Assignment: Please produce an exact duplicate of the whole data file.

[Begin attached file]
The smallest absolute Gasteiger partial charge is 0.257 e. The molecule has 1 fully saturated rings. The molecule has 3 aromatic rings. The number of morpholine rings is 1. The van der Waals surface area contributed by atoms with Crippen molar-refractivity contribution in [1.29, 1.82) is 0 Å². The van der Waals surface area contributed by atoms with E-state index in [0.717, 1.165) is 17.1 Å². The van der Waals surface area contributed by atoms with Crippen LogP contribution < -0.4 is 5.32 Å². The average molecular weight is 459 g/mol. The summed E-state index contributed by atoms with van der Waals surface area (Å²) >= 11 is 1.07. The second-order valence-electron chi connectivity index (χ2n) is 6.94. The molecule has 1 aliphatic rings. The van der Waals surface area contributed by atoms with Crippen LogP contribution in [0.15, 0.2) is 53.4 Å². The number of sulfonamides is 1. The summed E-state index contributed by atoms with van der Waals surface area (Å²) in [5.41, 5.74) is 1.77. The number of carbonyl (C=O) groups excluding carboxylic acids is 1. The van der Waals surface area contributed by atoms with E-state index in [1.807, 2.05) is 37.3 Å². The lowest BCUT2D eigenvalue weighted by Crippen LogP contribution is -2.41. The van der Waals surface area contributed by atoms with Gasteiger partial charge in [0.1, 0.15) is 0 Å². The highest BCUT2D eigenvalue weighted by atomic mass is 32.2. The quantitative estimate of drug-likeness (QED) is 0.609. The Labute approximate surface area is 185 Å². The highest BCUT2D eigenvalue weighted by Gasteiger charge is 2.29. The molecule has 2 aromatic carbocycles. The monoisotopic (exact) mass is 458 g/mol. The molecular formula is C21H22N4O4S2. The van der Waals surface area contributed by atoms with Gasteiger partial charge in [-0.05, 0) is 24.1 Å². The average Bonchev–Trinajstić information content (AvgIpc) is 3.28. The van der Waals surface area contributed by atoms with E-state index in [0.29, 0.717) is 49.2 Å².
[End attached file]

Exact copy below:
The smallest absolute Gasteiger partial charge is 0.257 e. The molecule has 1 fully saturated rings. The molecule has 3 aromatic rings. The number of morpholine rings is 1. The van der Waals surface area contributed by atoms with Crippen molar-refractivity contribution in [1.29, 1.82) is 0 Å². The van der Waals surface area contributed by atoms with E-state index in [0.717, 1.165) is 17.1 Å². The van der Waals surface area contributed by atoms with Crippen LogP contribution < -0.4 is 5.32 Å². The average molecular weight is 459 g/mol. The summed E-state index contributed by atoms with van der Waals surface area (Å²) >= 11 is 1.07. The second-order valence-electron chi connectivity index (χ2n) is 6.94. The molecule has 1 aliphatic rings. The van der Waals surface area contributed by atoms with Crippen LogP contribution in [0.15, 0.2) is 53.4 Å². The number of sulfonamides is 1. The summed E-state index contributed by atoms with van der Waals surface area (Å²) in [5.41, 5.74) is 1.77. The number of carbonyl (C=O) groups excluding carboxylic acids is 1. The van der Waals surface area contributed by atoms with E-state index in [1.807, 2.05) is 37.3 Å². The lowest BCUT2D eigenvalue weighted by Crippen LogP contribution is -2.41. The van der Waals surface area contributed by atoms with Gasteiger partial charge in [0.1, 0.15) is 0 Å². The highest BCUT2D eigenvalue weighted by atomic mass is 32.2. The quantitative estimate of drug-likeness (QED) is 0.609. The Labute approximate surface area is 185 Å². The highest BCUT2D eigenvalue weighted by Gasteiger charge is 2.29. The molecule has 2 aromatic carbocycles. The monoisotopic (exact) mass is 458 g/mol. The molecular formula is C21H22N4O4S2. The van der Waals surface area contributed by atoms with Gasteiger partial charge in [-0.05, 0) is 24.1 Å². The average Bonchev–Trinajstić information content (AvgIpc) is 3.28. The van der Waals surface area contributed by atoms with E-state index in [0.29, 0.717) is 49.2 Å².